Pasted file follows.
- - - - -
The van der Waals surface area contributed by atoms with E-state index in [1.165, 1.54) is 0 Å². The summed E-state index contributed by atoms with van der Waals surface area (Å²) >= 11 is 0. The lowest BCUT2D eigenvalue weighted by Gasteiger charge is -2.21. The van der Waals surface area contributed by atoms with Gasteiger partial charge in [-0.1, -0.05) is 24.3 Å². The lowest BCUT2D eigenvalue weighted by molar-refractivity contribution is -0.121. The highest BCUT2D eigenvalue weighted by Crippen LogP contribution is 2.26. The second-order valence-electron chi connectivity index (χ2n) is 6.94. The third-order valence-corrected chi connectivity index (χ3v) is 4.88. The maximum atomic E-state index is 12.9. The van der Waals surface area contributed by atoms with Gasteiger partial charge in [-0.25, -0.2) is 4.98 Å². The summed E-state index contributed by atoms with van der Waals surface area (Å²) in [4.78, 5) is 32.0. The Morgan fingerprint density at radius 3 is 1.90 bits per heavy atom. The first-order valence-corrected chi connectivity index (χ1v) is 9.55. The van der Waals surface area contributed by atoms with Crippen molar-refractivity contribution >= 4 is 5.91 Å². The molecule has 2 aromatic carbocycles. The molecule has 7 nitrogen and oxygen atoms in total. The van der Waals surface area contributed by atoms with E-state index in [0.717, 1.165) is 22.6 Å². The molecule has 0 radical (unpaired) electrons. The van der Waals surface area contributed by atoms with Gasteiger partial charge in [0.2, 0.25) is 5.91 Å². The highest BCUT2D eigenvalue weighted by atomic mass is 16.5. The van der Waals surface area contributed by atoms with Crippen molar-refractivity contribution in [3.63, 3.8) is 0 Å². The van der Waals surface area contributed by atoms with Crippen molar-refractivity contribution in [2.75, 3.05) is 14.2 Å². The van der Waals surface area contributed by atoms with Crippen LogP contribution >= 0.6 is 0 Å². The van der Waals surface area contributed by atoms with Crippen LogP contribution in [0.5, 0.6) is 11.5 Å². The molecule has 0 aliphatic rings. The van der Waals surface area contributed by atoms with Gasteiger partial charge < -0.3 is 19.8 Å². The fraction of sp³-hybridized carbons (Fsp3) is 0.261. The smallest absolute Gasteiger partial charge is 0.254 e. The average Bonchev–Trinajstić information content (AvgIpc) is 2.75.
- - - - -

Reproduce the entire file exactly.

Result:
The van der Waals surface area contributed by atoms with E-state index in [1.165, 1.54) is 0 Å². The summed E-state index contributed by atoms with van der Waals surface area (Å²) >= 11 is 0. The lowest BCUT2D eigenvalue weighted by Gasteiger charge is -2.21. The van der Waals surface area contributed by atoms with Gasteiger partial charge in [-0.1, -0.05) is 24.3 Å². The lowest BCUT2D eigenvalue weighted by molar-refractivity contribution is -0.121. The highest BCUT2D eigenvalue weighted by Crippen LogP contribution is 2.26. The second-order valence-electron chi connectivity index (χ2n) is 6.94. The third-order valence-corrected chi connectivity index (χ3v) is 4.88. The maximum atomic E-state index is 12.9. The van der Waals surface area contributed by atoms with Gasteiger partial charge in [-0.25, -0.2) is 4.98 Å². The summed E-state index contributed by atoms with van der Waals surface area (Å²) in [4.78, 5) is 32.0. The Morgan fingerprint density at radius 3 is 1.90 bits per heavy atom. The first-order valence-corrected chi connectivity index (χ1v) is 9.55. The van der Waals surface area contributed by atoms with Crippen molar-refractivity contribution >= 4 is 5.91 Å². The molecule has 2 aromatic carbocycles. The molecule has 7 nitrogen and oxygen atoms in total. The van der Waals surface area contributed by atoms with E-state index in [0.717, 1.165) is 22.6 Å². The molecule has 0 radical (unpaired) electrons. The van der Waals surface area contributed by atoms with Gasteiger partial charge in [0.2, 0.25) is 5.91 Å². The highest BCUT2D eigenvalue weighted by atomic mass is 16.5. The van der Waals surface area contributed by atoms with Crippen molar-refractivity contribution in [3.63, 3.8) is 0 Å². The van der Waals surface area contributed by atoms with Crippen molar-refractivity contribution in [2.75, 3.05) is 14.2 Å². The van der Waals surface area contributed by atoms with Crippen LogP contribution >= 0.6 is 0 Å². The van der Waals surface area contributed by atoms with Crippen LogP contribution in [0.5, 0.6) is 11.5 Å². The molecule has 0 aliphatic rings. The van der Waals surface area contributed by atoms with Gasteiger partial charge < -0.3 is 19.8 Å². The fraction of sp³-hybridized carbons (Fsp3) is 0.261. The smallest absolute Gasteiger partial charge is 0.254 e. The average Bonchev–Trinajstić information content (AvgIpc) is 2.75.